Acas (The Advisory, Conciliation and Arbitration Service) has published a new guide on age discrimination for employers, employees and job applicants. This covers the key areas where age discrimination may happen, such as recruitment, performance management and redundancy; steps to take to prevent age discrimination; the risks of age stereotyping; ageist language; raising and handling complaints; and the exceptions when different treatment because of age may be allowed. The guidance highlights the legal requirements which apply to employers as well as best practice and case studies. Acas has also published two factsheets containing the top ten age discrimination myths and the top ten issues for employers to consider.
Employment Tribunal compensation limits will rise on 6 April 2019 under the Employment Rights Act (Increase in Limits) Order 2019, based on the 3.3% RPI increase in September 2018. The increase will apply to dismissals where the effective date of termination falls on or after 6 April 2019. The maximum compensatory award for unfair dismissal will rise from £83,682 to £86,444. The maximum amount of a week’s pay, used to calculate statutory redundancy payments and the basic and additional awards for unfair dismissal, will also rise from £508 to £525.
On 8 February 2019, the Government Equalities Office published two guides to help employers close their gender pay gap by identifying its potential causes and developing an effective action plan. ‘Eight ways to understand your gender pay gap’ contains key questions to ask in specific areas of employment in order to identify the policies and practices which could be contributing to the gender pay gap. For example, employers are encouraged to ask whether there is gender imbalance in promotions, whether women are more likely to be recruited into lower levels, and whether particular aspects of pay differ by gender. The guide then gives practical suggestions to help address any gender imbalance. The second guide, ‘Four steps to developing a gender pay gap action plan’ is based on feedback from employers with effective action plans in place. It stresses the importance of gaining support from senior leaders, consultation and engagement with a wide range of stakeholders, and embedding the action plan into everyday working practices.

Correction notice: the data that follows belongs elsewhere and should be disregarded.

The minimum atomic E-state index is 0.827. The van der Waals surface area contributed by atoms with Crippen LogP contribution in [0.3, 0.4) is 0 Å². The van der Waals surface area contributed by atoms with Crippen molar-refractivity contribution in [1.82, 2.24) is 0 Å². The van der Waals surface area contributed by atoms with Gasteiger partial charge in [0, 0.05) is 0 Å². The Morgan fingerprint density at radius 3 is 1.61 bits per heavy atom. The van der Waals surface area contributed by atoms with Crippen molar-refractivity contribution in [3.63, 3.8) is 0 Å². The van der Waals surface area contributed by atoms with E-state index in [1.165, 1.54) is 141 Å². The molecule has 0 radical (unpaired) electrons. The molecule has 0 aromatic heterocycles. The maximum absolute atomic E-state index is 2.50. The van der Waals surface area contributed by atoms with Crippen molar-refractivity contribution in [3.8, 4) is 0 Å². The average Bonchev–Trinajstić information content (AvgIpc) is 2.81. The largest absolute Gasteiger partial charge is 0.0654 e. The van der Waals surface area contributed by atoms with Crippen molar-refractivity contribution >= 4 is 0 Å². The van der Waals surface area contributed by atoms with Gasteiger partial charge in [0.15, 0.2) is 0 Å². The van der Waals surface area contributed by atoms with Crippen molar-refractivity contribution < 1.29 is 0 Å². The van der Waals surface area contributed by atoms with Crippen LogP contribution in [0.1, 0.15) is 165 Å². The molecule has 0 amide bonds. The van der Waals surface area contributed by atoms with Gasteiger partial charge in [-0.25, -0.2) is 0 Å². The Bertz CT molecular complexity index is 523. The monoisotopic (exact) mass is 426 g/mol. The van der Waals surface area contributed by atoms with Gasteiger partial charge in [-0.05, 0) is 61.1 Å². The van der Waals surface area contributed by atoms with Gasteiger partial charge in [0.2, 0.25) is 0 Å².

Hermes and the GMB union have reached a deal which creates a new ‘self-employed plus’ status. This agreement comes after the Employment Tribunal ruled that 200 Hermes couriers are workers, not self-employed, and therefore entitled to the National Minimum Wage and paid annual leave. The new status will provide a number of benefits, including up to 28 days’ holiday pay and individually negotiated pay rates which will enable couriers to earn at least £8.55 per hour over a year. Self-employed plus couriers who join the GMB will also benefit from full GMB representation. This is an opt-in model, so couriers who wish to retain their current self-employed status and earn higher rates can still do so. It is likely that HMRC will be scrutinising the details of the new arrangement very carefully. At present couriers can only be taxed as employees or on a self-employed basis, although the Government recently announced that it will consider how the tax and employment status frameworks can be aligned.
Mental Health First Aid, which provides mental health first aid instructor training, has launched best practice guidance for employers on how to implement mental health first aid into the workplace. This follows the Health and Safety Executive’s recent change to its First Aid Guidance to recommend that mental health is considered alongside physical health, and the Government’s drive to encourage employers to implement the six core standards for a mentally healthy workplace set out in the ‘Thriving at Work’ review. The guidance includes advice on how to develop an open and supportive culture; the role of line managers; training; creating a wellbeing strategy and mental health first aid policy; and recruiting mental health first aiders.
On 21 February 2019, the Department of Business, Energy and Industrial Strategy published new guidance on the powers available to Employment Tribunals and how they are used in practice. This covers deposit orders, costs orders and wasted costs orders; the use of aggravated breach penalties; and adjustments to compensation under the Acas disciplinary and grievance code of practice. The new guide is a response to feedback suggesting that there is confusion and lack of awareness about the powers which Tribunals have to deal with poor behaviour in bringing or defending a claim, serious employment law breaches, and the potential financial consequences for the parties.